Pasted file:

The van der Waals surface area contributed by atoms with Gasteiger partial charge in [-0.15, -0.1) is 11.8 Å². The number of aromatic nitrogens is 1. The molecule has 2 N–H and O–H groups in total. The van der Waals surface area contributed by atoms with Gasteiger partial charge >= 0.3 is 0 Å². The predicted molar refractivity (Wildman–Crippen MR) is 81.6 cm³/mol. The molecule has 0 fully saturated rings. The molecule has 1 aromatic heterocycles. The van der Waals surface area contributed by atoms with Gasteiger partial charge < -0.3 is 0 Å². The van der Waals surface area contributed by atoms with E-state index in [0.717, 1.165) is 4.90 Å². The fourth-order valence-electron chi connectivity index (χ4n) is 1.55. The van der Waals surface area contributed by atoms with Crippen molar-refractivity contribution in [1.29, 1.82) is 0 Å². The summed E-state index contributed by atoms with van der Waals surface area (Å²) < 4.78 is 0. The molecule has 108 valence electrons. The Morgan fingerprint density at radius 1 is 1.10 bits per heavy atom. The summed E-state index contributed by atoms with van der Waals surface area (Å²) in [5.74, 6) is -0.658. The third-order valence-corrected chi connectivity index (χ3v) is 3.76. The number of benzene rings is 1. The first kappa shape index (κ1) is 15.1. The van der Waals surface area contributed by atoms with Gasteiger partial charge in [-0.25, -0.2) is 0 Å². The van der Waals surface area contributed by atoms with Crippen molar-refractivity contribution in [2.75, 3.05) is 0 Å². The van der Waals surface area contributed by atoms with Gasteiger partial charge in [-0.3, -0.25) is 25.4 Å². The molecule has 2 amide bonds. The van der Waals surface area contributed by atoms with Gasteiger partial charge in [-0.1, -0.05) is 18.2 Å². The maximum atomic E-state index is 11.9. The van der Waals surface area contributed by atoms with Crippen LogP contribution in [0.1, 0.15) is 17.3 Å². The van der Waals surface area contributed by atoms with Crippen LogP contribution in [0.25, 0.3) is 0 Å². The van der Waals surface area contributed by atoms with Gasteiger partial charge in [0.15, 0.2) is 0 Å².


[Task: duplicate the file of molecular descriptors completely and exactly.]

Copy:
The van der Waals surface area contributed by atoms with Gasteiger partial charge in [-0.15, -0.1) is 11.8 Å². The number of aromatic nitrogens is 1. The molecule has 2 N–H and O–H groups in total. The van der Waals surface area contributed by atoms with Gasteiger partial charge >= 0.3 is 0 Å². The predicted molar refractivity (Wildman–Crippen MR) is 81.6 cm³/mol. The molecule has 0 fully saturated rings. The molecule has 1 aromatic heterocycles. The van der Waals surface area contributed by atoms with Gasteiger partial charge < -0.3 is 0 Å². The van der Waals surface area contributed by atoms with E-state index in [0.717, 1.165) is 4.90 Å². The fourth-order valence-electron chi connectivity index (χ4n) is 1.55. The van der Waals surface area contributed by atoms with Crippen molar-refractivity contribution in [1.29, 1.82) is 0 Å². The summed E-state index contributed by atoms with van der Waals surface area (Å²) < 4.78 is 0. The molecule has 108 valence electrons. The Morgan fingerprint density at radius 1 is 1.10 bits per heavy atom. The summed E-state index contributed by atoms with van der Waals surface area (Å²) in [5.74, 6) is -0.658. The third-order valence-corrected chi connectivity index (χ3v) is 3.76. The number of benzene rings is 1. The first kappa shape index (κ1) is 15.1. The van der Waals surface area contributed by atoms with Gasteiger partial charge in [-0.25, -0.2) is 0 Å². The van der Waals surface area contributed by atoms with Crippen molar-refractivity contribution in [2.75, 3.05) is 0 Å². The van der Waals surface area contributed by atoms with Gasteiger partial charge in [-0.3, -0.25) is 25.4 Å². The molecule has 2 amide bonds. The van der Waals surface area contributed by atoms with Gasteiger partial charge in [-0.1, -0.05) is 18.2 Å². The maximum atomic E-state index is 11.9. The van der Waals surface area contributed by atoms with Crippen LogP contribution in [0.1, 0.15) is 17.3 Å². The van der Waals surface area contributed by atoms with Crippen LogP contribution in [0.25, 0.3) is 0 Å². The van der Waals surface area contributed by atoms with Gasteiger partial charge in [0.15, 0.2) is 0 Å².